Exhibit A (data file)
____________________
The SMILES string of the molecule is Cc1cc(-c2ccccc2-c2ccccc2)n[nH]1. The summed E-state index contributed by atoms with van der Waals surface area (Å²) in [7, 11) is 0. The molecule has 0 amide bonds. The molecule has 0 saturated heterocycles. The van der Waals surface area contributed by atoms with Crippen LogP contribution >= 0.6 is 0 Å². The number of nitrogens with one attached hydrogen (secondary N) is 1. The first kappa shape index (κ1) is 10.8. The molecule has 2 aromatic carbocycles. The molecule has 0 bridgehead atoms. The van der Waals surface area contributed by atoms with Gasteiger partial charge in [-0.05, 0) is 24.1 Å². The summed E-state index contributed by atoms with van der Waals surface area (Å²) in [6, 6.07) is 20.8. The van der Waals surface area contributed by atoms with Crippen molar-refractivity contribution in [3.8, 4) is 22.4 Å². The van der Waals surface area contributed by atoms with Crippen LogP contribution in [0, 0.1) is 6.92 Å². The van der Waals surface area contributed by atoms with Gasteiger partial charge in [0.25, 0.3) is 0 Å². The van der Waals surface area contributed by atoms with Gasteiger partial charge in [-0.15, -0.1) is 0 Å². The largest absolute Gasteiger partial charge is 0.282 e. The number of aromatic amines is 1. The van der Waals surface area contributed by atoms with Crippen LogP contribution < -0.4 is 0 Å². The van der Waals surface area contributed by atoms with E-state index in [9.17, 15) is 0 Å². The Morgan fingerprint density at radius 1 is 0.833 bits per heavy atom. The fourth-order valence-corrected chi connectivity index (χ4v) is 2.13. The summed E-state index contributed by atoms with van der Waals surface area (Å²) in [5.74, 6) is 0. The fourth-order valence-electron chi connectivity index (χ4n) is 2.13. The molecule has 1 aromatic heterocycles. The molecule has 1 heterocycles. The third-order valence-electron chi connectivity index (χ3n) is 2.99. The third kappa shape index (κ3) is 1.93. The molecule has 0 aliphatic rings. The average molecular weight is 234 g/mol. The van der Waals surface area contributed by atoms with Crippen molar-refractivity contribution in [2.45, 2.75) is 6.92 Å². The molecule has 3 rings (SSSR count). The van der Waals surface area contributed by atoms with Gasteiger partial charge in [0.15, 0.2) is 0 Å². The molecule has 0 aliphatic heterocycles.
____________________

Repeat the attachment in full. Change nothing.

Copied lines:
The SMILES string of the molecule is Cc1cc(-c2ccccc2-c2ccccc2)n[nH]1. The summed E-state index contributed by atoms with van der Waals surface area (Å²) in [7, 11) is 0. The molecule has 0 amide bonds. The molecule has 0 saturated heterocycles. The van der Waals surface area contributed by atoms with Crippen LogP contribution >= 0.6 is 0 Å². The number of nitrogens with one attached hydrogen (secondary N) is 1. The first kappa shape index (κ1) is 10.8. The molecule has 2 aromatic carbocycles. The molecule has 0 bridgehead atoms. The van der Waals surface area contributed by atoms with Gasteiger partial charge in [-0.05, 0) is 24.1 Å². The summed E-state index contributed by atoms with van der Waals surface area (Å²) in [6, 6.07) is 20.8. The van der Waals surface area contributed by atoms with Crippen molar-refractivity contribution in [3.8, 4) is 22.4 Å². The van der Waals surface area contributed by atoms with Crippen LogP contribution in [0, 0.1) is 6.92 Å². The van der Waals surface area contributed by atoms with Gasteiger partial charge in [0.25, 0.3) is 0 Å². The van der Waals surface area contributed by atoms with Gasteiger partial charge in [-0.15, -0.1) is 0 Å². The largest absolute Gasteiger partial charge is 0.282 e. The number of aromatic amines is 1. The van der Waals surface area contributed by atoms with Crippen LogP contribution < -0.4 is 0 Å². The van der Waals surface area contributed by atoms with E-state index in [9.17, 15) is 0 Å². The Morgan fingerprint density at radius 1 is 0.833 bits per heavy atom. The fourth-order valence-corrected chi connectivity index (χ4v) is 2.13. The summed E-state index contributed by atoms with van der Waals surface area (Å²) in [5.74, 6) is 0. The fourth-order valence-electron chi connectivity index (χ4n) is 2.13. The molecule has 1 aromatic heterocycles. The molecule has 1 heterocycles. The third-order valence-electron chi connectivity index (χ3n) is 2.99. The third kappa shape index (κ3) is 1.93. The molecule has 0 aliphatic rings. The average molecular weight is 234 g/mol. The van der Waals surface area contributed by atoms with Crippen molar-refractivity contribution in [2.45, 2.75) is 6.92 Å². The molecule has 3 rings (SSSR count). The van der Waals surface area contributed by atoms with Gasteiger partial charge in [0.15, 0.2) is 0 Å². The molecule has 0 aliphatic heterocycles.